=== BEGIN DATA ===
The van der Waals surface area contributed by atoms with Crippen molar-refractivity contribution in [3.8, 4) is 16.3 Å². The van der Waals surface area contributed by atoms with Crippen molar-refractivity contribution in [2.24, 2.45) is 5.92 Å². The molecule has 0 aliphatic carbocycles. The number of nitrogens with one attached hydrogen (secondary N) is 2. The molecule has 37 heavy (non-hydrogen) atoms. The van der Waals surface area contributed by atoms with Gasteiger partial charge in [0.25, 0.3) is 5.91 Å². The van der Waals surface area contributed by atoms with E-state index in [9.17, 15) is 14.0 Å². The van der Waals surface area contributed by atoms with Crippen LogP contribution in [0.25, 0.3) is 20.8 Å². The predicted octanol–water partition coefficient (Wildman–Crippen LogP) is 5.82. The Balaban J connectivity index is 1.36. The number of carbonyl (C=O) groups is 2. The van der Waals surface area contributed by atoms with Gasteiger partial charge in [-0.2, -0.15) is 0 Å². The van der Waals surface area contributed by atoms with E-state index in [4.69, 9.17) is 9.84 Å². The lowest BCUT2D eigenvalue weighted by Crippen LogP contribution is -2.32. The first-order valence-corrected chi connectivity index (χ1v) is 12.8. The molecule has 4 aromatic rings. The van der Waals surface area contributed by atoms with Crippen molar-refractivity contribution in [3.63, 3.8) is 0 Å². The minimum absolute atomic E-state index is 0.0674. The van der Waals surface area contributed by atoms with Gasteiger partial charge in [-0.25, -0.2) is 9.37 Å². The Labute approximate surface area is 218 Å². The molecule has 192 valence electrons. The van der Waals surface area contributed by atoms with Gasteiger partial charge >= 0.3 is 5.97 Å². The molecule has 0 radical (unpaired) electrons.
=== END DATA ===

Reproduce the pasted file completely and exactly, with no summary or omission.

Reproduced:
The van der Waals surface area contributed by atoms with Crippen molar-refractivity contribution in [3.8, 4) is 16.3 Å². The van der Waals surface area contributed by atoms with Crippen molar-refractivity contribution in [2.24, 2.45) is 5.92 Å². The molecule has 0 aliphatic carbocycles. The number of nitrogens with one attached hydrogen (secondary N) is 2. The molecule has 37 heavy (non-hydrogen) atoms. The van der Waals surface area contributed by atoms with Gasteiger partial charge in [0.25, 0.3) is 5.91 Å². The van der Waals surface area contributed by atoms with E-state index in [9.17, 15) is 14.0 Å². The van der Waals surface area contributed by atoms with Crippen LogP contribution in [0.25, 0.3) is 20.8 Å². The predicted octanol–water partition coefficient (Wildman–Crippen LogP) is 5.82. The Balaban J connectivity index is 1.36. The number of carbonyl (C=O) groups is 2. The van der Waals surface area contributed by atoms with Gasteiger partial charge in [-0.2, -0.15) is 0 Å². The van der Waals surface area contributed by atoms with E-state index in [4.69, 9.17) is 9.84 Å². The lowest BCUT2D eigenvalue weighted by Crippen LogP contribution is -2.32. The first-order valence-corrected chi connectivity index (χ1v) is 12.8. The molecule has 4 aromatic rings. The van der Waals surface area contributed by atoms with Crippen molar-refractivity contribution in [3.63, 3.8) is 0 Å². The minimum absolute atomic E-state index is 0.0674. The van der Waals surface area contributed by atoms with Gasteiger partial charge in [-0.25, -0.2) is 9.37 Å². The Labute approximate surface area is 218 Å². The molecule has 192 valence electrons. The van der Waals surface area contributed by atoms with Gasteiger partial charge >= 0.3 is 5.97 Å². The molecule has 0 radical (unpaired) electrons.